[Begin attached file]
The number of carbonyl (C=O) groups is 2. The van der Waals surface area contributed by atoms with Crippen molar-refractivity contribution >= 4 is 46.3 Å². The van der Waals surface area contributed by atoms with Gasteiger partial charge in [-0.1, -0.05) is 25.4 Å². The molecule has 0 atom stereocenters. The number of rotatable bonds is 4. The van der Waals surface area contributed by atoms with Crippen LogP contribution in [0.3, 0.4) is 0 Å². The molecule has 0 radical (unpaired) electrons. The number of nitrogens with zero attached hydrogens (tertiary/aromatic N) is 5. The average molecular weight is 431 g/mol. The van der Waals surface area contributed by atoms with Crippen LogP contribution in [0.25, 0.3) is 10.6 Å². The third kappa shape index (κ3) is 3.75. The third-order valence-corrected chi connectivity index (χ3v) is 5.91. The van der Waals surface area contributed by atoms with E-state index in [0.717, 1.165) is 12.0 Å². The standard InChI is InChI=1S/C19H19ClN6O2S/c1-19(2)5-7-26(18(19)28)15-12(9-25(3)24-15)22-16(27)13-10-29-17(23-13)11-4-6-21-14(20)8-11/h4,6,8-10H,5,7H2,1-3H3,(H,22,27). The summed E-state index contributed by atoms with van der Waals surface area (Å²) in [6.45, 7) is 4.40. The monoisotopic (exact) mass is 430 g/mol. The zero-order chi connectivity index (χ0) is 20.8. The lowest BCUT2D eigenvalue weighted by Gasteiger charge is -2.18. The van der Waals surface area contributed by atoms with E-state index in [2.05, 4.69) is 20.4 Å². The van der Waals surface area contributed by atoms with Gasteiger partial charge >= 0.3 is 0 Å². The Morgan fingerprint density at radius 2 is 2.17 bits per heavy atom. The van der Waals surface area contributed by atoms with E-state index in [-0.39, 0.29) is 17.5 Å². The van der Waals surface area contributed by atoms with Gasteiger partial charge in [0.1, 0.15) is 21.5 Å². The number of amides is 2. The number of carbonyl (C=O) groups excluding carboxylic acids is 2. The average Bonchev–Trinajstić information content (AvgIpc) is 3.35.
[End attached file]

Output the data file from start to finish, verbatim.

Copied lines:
The number of carbonyl (C=O) groups is 2. The van der Waals surface area contributed by atoms with Crippen molar-refractivity contribution >= 4 is 46.3 Å². The van der Waals surface area contributed by atoms with Gasteiger partial charge in [-0.1, -0.05) is 25.4 Å². The molecule has 0 atom stereocenters. The number of rotatable bonds is 4. The van der Waals surface area contributed by atoms with Crippen LogP contribution in [0.3, 0.4) is 0 Å². The molecule has 0 radical (unpaired) electrons. The number of nitrogens with zero attached hydrogens (tertiary/aromatic N) is 5. The average molecular weight is 431 g/mol. The van der Waals surface area contributed by atoms with Crippen LogP contribution in [0.25, 0.3) is 10.6 Å². The third kappa shape index (κ3) is 3.75. The third-order valence-corrected chi connectivity index (χ3v) is 5.91. The van der Waals surface area contributed by atoms with E-state index in [0.717, 1.165) is 12.0 Å². The standard InChI is InChI=1S/C19H19ClN6O2S/c1-19(2)5-7-26(18(19)28)15-12(9-25(3)24-15)22-16(27)13-10-29-17(23-13)11-4-6-21-14(20)8-11/h4,6,8-10H,5,7H2,1-3H3,(H,22,27). The summed E-state index contributed by atoms with van der Waals surface area (Å²) in [6.45, 7) is 4.40. The monoisotopic (exact) mass is 430 g/mol. The zero-order chi connectivity index (χ0) is 20.8. The lowest BCUT2D eigenvalue weighted by Gasteiger charge is -2.18. The van der Waals surface area contributed by atoms with E-state index in [2.05, 4.69) is 20.4 Å². The van der Waals surface area contributed by atoms with Gasteiger partial charge >= 0.3 is 0 Å². The Morgan fingerprint density at radius 2 is 2.17 bits per heavy atom. The van der Waals surface area contributed by atoms with E-state index in [-0.39, 0.29) is 17.5 Å². The van der Waals surface area contributed by atoms with Gasteiger partial charge in [0.1, 0.15) is 21.5 Å². The number of amides is 2. The number of carbonyl (C=O) groups excluding carboxylic acids is 2. The average Bonchev–Trinajstić information content (AvgIpc) is 3.35.